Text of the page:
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Firm pulls the plug on Sh15bn Kinangop wind farm project

Youth block the Nakuru-Nairobi highway while protesting against the building of a wind park in Kinangop, Nyandarua County. PHOTO | FILE
Youth block the Nakuru-Nairobi highway while protesting against the building of a wind park in Kinangop, Nyandarua County. PHOTO | FILE 

A Sh15-billion wind farm power project that was to generate 60 megawatts (MW) has been cancelled due to delays and frustrations from the local community in Kinangop, Nyandarua County.

Investors in the Kinangop Wind Park (KWP) have given up on the project, citing depletion of funds arising from delays and hostilities from the community.

The KWP said in a statement that it had failed to reach an agreement with parties in the community. Efforts to compensate affected land owners were repeatedly interfered with by the unnamed parties, the KWP said.

“The impact of the initial civil commotion has not been resolved while further incidents have occurred, creating an unsafe environment for the team to implement the project,” KWP chief executive James Wakaba said in a statement.

Due to the delay, the project can no longer be completed by the shareholders, Mr Wakaba said.

“While KWP and its partners remain committed to the provision of wind-generated power in Kenya, the decision has been made to cease implementation of the Kinangop Wind Park project given the circumstances,” said Mr Wakaba.

The project, which is backed by the Norwegian private equity firm Norfund, South African asset manager Old Mutual and Sydney-based fund Macquarie, was supposed to generate enough electricity to power 150,000 homes.

US conglomerate General Electric was to install 31.8 megawatt turbines on the site.

Trouble began in June 2014 when protests disrupted compensation negotiations between affected landowners and the energy firm.

Talks between communities, county and national government officials have not yielded the expected results leading the KWP to pull the plug on the project even as investors committed funds for the wind farm.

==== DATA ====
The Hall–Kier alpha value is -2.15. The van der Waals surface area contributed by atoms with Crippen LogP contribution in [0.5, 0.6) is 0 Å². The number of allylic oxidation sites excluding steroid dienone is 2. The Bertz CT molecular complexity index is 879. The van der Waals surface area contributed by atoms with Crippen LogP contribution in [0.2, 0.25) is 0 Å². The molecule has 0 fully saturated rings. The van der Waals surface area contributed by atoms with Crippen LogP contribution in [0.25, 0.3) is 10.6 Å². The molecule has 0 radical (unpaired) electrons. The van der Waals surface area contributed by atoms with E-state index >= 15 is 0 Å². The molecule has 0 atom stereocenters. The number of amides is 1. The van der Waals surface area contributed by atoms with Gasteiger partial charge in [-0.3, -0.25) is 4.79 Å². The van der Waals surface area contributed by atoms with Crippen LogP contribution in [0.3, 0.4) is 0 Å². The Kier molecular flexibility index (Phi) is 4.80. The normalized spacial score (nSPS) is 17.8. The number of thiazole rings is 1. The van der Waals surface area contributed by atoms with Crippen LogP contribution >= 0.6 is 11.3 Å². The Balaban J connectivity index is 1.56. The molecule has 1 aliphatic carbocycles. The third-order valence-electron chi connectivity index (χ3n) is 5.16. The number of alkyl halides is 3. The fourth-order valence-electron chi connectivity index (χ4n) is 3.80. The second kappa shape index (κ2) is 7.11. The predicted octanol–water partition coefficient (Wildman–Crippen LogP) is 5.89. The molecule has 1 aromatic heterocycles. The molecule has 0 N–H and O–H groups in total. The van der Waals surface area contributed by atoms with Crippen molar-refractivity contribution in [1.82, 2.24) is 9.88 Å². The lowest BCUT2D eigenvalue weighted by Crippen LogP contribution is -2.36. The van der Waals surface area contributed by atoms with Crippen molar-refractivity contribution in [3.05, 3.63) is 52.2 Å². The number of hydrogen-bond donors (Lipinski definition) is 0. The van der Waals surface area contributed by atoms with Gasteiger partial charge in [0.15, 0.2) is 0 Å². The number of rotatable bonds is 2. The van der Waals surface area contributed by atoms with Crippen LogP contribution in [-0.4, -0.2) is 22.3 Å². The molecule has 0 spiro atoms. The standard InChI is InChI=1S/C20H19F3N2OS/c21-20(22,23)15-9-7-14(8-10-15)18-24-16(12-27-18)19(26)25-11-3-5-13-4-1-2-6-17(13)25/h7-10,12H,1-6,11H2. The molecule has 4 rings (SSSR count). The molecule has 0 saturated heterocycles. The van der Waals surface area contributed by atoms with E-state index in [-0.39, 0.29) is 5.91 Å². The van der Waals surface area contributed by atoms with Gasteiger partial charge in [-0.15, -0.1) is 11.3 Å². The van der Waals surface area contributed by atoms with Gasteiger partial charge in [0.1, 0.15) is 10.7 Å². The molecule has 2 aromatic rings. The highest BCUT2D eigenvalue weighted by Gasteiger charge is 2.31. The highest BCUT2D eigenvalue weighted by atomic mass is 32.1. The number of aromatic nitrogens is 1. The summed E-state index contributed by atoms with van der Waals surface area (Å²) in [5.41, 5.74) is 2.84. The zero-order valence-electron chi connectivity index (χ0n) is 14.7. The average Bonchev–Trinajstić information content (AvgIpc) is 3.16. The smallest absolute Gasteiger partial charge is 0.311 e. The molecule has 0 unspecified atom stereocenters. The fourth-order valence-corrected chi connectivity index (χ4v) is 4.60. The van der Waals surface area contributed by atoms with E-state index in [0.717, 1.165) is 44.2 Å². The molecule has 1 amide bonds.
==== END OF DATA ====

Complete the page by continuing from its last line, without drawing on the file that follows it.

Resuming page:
“Throughout the twenty-one month period since May 2014, KWP and its shareholders remained committed to the project, advancing over $66 million (Sh6.6 billion) of equity to meet project costs and acting in good faith to explore all avenues to move forward with the project,” said Mr Wakaba.

Energy and similar projects are increasingly facing headwinds due to politically-instigated protests by local communities, potentially delaying the addition of much needed power to the national grid.

Last December Turkana county executive Charles Lokioto Ewoi accused Olsuswa Energy of seeking to exploit geothermal resources without first signing a memorandum of understanding with the county government, threatening to stall construction of a geothermal power plant that will inject 140MW into the national power grid.

Kenya Electricity Generating company (KenGen) faced similar protests in 2012 for its Olkaria power project.

Local protesters have also disrupted work in related projects such as oil and gas.

Tullow Oil suspended exploration in Turkana back in late 2012 after residents protested over the lack of jobs and other benefits. At the time the protests were allegedly led by a local legislator.

The KWP has no immediate plans to look for an alternative site for the wind power project.

Wind energy is emerging as a key energy source, with a number of power plants in the pipeline. Lake Turkana Wind Project (LTWP), which will be the largest wind plant in Africa, currently under construction, will produce 310 MW when completed in June 2017.

KenGen is also scaling up wind production, which it expects to account for up to six per cent of its energy mix by 2020 up from the current two per cent.

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